INTERVIEW: Dana Brown

The son takes over the reins from his famous father to direct On Any Sunday: The Next Chapter.

Dana Brown lifestyle portrait

The director of On Any Sunday: The Next Chapter, which opens at theaters nationwide on November 7, is 54-year-old Californian Dana Brown. No rookie, Brown has previously made Step Into Liquid, a highly acclaimed surf film, and Dust To Glory, which is all about the Baja 1000.

Why make another On Any Sunday now?

Red Bull Media called and said, "Do you fancy making a motorcycle movie?" And I'd been thinking about it for a long time. I tried to talk them out of using the name On Any Sunday: The Next Chapter, but they convinced me to do it. I asked Dad if he thought it was a good idea and he said yes. In my opinion, a rose is a rose, so if we made a good movie it didn't matter. It was said to me, while we were shooting, that you'll never make one as good as the original. It wasn't said meanly, but it's a classic. I wanted to call it On Next Sunday.

What makes it an On Any Sunday?

The spirit of the movie. What it’s like to ride with friends. That’s one thing that hasn’t changed in motorcycling, the spirit, the fun, the camaraderie. I think there’s a juxtaposition of what has changed, the ability of the riders, the bikes themselves, the competition. It was a nice mix, because at its core it’s got the same essence, but it’s vastly evolved in 43 years.

Which riders made biggest impression on you?

They all impressed me in different ways. Robbie Maddison is in the movie and he jumps off an Olympic ski jump in Park City, Utah. Meeting Robbie and seeing what a family man he is and what a devoted father he is, and how serious he is about what he does. The flipside of Robbie is he does things like that.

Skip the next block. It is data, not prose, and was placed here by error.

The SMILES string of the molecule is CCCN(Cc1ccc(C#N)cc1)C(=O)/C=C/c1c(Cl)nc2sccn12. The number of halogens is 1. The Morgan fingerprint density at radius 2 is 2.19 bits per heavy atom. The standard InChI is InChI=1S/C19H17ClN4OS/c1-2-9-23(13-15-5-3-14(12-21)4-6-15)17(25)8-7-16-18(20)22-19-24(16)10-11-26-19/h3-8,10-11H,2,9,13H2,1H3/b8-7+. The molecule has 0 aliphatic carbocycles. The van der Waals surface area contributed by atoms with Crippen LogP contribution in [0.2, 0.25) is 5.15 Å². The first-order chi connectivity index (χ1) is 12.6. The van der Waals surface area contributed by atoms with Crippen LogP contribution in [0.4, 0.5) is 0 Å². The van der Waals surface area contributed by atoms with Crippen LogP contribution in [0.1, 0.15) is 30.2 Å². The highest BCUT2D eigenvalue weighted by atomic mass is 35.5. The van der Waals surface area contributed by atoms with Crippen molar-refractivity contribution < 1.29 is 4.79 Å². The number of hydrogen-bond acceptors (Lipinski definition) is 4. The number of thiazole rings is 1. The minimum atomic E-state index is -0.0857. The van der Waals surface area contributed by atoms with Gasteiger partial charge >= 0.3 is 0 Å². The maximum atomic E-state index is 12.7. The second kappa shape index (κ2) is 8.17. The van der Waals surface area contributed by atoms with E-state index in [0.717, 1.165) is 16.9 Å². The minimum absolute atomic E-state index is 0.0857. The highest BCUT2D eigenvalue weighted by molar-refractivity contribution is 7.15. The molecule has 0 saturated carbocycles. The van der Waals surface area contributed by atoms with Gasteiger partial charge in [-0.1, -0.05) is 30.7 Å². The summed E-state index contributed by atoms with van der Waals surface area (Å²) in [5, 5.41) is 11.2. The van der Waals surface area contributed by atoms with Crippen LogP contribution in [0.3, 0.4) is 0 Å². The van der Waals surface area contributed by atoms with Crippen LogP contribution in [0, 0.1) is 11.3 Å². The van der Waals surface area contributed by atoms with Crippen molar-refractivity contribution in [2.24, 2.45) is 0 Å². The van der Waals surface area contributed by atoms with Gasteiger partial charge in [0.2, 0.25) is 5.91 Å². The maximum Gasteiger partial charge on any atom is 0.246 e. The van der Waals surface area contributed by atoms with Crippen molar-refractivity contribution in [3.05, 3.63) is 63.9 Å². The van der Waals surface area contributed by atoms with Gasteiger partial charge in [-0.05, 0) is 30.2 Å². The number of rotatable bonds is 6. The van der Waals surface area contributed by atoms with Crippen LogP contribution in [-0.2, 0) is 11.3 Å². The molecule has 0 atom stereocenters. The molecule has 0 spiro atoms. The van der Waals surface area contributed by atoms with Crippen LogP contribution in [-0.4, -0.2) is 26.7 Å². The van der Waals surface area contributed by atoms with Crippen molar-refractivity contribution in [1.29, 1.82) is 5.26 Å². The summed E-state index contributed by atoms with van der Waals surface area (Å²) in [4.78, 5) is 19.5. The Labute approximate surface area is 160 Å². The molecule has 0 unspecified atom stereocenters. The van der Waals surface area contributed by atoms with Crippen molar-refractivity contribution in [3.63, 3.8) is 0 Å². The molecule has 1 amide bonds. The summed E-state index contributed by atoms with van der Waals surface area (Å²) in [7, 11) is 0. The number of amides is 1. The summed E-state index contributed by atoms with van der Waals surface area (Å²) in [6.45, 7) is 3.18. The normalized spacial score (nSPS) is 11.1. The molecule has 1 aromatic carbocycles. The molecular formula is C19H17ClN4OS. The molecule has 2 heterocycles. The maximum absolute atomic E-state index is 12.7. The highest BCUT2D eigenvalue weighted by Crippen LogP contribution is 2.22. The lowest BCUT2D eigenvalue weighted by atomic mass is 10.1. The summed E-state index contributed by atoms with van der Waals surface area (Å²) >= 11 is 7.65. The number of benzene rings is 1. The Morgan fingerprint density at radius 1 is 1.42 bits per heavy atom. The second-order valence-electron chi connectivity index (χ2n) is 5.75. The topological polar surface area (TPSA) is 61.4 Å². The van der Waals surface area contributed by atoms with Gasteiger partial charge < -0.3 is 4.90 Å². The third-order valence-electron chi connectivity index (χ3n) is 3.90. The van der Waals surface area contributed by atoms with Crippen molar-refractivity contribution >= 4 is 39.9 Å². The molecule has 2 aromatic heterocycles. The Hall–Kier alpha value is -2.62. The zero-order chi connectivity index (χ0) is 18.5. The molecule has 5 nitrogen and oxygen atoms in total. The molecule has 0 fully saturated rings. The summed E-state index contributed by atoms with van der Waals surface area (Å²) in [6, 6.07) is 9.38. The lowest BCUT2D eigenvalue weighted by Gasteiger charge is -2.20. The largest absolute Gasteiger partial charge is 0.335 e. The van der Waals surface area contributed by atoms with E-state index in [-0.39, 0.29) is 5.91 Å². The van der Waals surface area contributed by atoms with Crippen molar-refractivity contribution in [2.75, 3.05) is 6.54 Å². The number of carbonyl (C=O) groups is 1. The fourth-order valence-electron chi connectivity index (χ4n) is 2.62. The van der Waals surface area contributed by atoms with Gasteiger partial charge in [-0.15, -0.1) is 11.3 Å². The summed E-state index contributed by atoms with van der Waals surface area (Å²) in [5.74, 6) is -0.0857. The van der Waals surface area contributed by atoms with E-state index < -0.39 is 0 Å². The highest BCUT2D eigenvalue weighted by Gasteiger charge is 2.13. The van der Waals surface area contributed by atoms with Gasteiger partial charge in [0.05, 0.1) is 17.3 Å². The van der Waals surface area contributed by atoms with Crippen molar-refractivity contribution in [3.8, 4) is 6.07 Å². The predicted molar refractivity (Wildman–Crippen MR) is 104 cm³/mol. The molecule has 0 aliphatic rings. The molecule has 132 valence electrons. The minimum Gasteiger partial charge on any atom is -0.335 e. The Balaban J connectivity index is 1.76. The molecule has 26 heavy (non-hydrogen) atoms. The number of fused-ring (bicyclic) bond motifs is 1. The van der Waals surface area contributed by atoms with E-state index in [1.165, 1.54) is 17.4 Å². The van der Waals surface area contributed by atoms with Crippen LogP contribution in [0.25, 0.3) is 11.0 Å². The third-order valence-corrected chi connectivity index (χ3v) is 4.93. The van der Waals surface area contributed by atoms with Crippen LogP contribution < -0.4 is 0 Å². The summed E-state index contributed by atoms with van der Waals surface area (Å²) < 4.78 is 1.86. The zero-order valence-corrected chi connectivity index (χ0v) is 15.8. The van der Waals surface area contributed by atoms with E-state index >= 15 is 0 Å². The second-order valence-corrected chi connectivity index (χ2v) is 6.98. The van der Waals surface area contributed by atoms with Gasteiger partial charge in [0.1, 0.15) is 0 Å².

We followed Marc Marquez last season and just by luck he ends up winning the thing. He’s an impressive young man.

Carlin Dunne is kind of like our Malcolm Smith. We went to the Bonneville Salt Flats with him and his dad. We also went to Pikes Peak where he rode this electric bike and ended up beating all the combustion-engine bikes. Carlin is impressive, but I don't have one favorite. It would be like choosing your favorite child. It's one of the reasons we worked so hard. We wanted to make a good film, but we wanted to make them proud that they're in the movie.

Dana and Bruce Brown lifestyle portrait

Robbie Maddison’s jump has been kept quiet until the premiere. What did it involve?

Robbie came up with this idea. One of his sponsors, Skull Candy, is based in Park City, Utah, where the ski jump is and he said to someone, “I’d like to jump off that.” They talked and talked and a year later, when I got hold of Robbie, he said, I have this jump in mind. I didn’t really care if it was attended or not, but they convinced me to unveil it for the movie.

The ski jump is super steep. Hopefully we capture that. We were looking down it thinking, “Are you kidding me?” A ski jumper kind of soars, but he’s on this heavy object.